January 5, 1937, plaintiff's husband visited her in Ventura and on that occasion for the last time cohabited with her.

June 21, 1937, defendant's son married a former acquaintance, Helen Kenoss, at Tijuana, Mexico, Miss Kenoss understanding that defendant's son had obtained a divorce which would permit him to marry her. She and her husband occupied an apartment above a garage on the premises of defendant's residence. August 2, 1937, plaintiff's husband wrote her that he had obtained a divorce from her at Chihauhau.

Plaintiff testified that January 29, 1938, she drove to defendant's home in Pasadena with a Mrs. Rideout and that when she asked defendant where she could find his son he slammed the door in her face and said, “I won't tell you.” The complaint in the present action was filed April 13, 1938.

Defendant relies for reversal of the judgment, among others, on this proposition:

Plaintiff's cause of action, if any, is barred by the statute of limitations, sec. 340, subsec. 3, Code Civ.Proc.

This proposition is tenable and is governed by the following principles of law:

(1) The period of limitation for bringing an action for alienation of affections is one year as prescribed in section 340 of subsection 3 of the Code of Civil Procedure. Tofte v. Tofte, 12 Cal.App.2d 111, 112, 54 P.2d 1137.

(2) In an action for alienation of affections the period of limitation begins to run from the last wrongful act of the defendant, Bouchard v. Reed, 7 Cal.App.2d 652, 654, 46 P.2d 800.

In Bouchard v. Reed, supra, it is said, 7 Cal.App.2d at pages 653 and 654, 46 P.2d at page 801: “The judgment in favor of respondent is based upon the conclusion of law of the trial court that plaintiff's cause of action was barred by the statute of limitations. * If a cause of action could arise in plaintiff's favor without his wife leaving him, it became barred one year after the last wrongful act of the defendant, Harp v. Ferrell, 115 Cal.App. 160, 300 P. 978. Plaintiff's complaint was filed August 8, 1932, and upon the findings of fact before us his action was barred at that time.”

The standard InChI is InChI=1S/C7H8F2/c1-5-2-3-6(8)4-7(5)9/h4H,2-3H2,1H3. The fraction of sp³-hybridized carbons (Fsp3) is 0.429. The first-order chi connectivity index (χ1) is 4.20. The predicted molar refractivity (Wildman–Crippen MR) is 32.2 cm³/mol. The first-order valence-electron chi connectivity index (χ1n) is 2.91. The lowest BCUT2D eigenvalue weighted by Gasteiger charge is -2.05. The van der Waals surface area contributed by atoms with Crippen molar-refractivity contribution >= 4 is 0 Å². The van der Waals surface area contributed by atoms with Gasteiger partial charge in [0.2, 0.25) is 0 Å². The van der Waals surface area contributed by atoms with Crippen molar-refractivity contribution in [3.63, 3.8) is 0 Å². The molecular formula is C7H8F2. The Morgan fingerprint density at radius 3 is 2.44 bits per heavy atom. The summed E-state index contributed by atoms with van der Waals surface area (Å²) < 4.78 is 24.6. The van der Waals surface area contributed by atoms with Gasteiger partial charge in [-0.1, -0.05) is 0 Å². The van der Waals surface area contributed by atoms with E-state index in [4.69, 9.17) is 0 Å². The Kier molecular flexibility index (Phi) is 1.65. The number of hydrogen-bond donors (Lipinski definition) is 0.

It is to be noted in passing that Mr. Justice Houser, now a member of our Supreme Court, was a member of the court which rendered the decision in Bouchard v. Reed, supra.

From a reading of the case and the portions of the opinion just quoted, I am unable to agree with my learned associates in the statement that the language quoted was dictum.

Applying the foregoing rules to the facts in the instant case, it appears that the complaint was filed April 13, 1938, and that the last wrongful act charged against defendant was August 2, 1936, which was more than a year prior to the filing of the complaint. Therefore, plaintiff's cause of action, if any, was barred by the statute of limitations.

In addition to the fact that in my opinion the statute of limitations has barred any cause of action, I am satisfied that the plaintiff has not sustained the burden of proof which is required to support such an action as the present. In Hall v. Hall, 174 Cal. 718, 164 P. 390, an action for alienation of affections, our Supreme Court at page 726 of 174 Cal., 164 P. at page 393, states the rule: “Actions for damages against parents for the alienation of the affections of their married child from his or her spouse are frequent in the law, and the principles governing the introduction of evidence and the weight to be given it are equally well settled. Having in contemplation the natural solicitude of the parent for its child, and the well-nigh universal experience of mankind that parents in their conduct toward their children are actuated by high and disinterested motives, involving the sacrifice of their own interests for the welfare of the child, it is not to be lightly inferred that the language or conduct of such a parent toward a child is prompted by evil and malicious motives. Therefore, to establish such willful and malicious alienation ‘the measure of proof must be extremely high.’ ” (Italics added.)

In Cripe v. Cripe, 170 Cal. 91, 93, 148 P. 520, 521, our Supreme Court says: “The decisions require a much stronger case to be made out where the defendant is a parent of the spouse alleged to have been enticed.”

In my opinion the facts are no stronger in the instant case than were those in Bourne v. Bourne, 43 Cal.App. 516, 185 P. 489, wherein the court held there was insufficient evidence to sustain an action against a parent for alienating the affections of a child. The evidence in the instant case does not meet the high degree of proof required by the adjudicated cases.

For the foregoing reasons the judgment in my opinion should be reversed.

MOORE, Presiding Justice.

I concur: WOOD, J.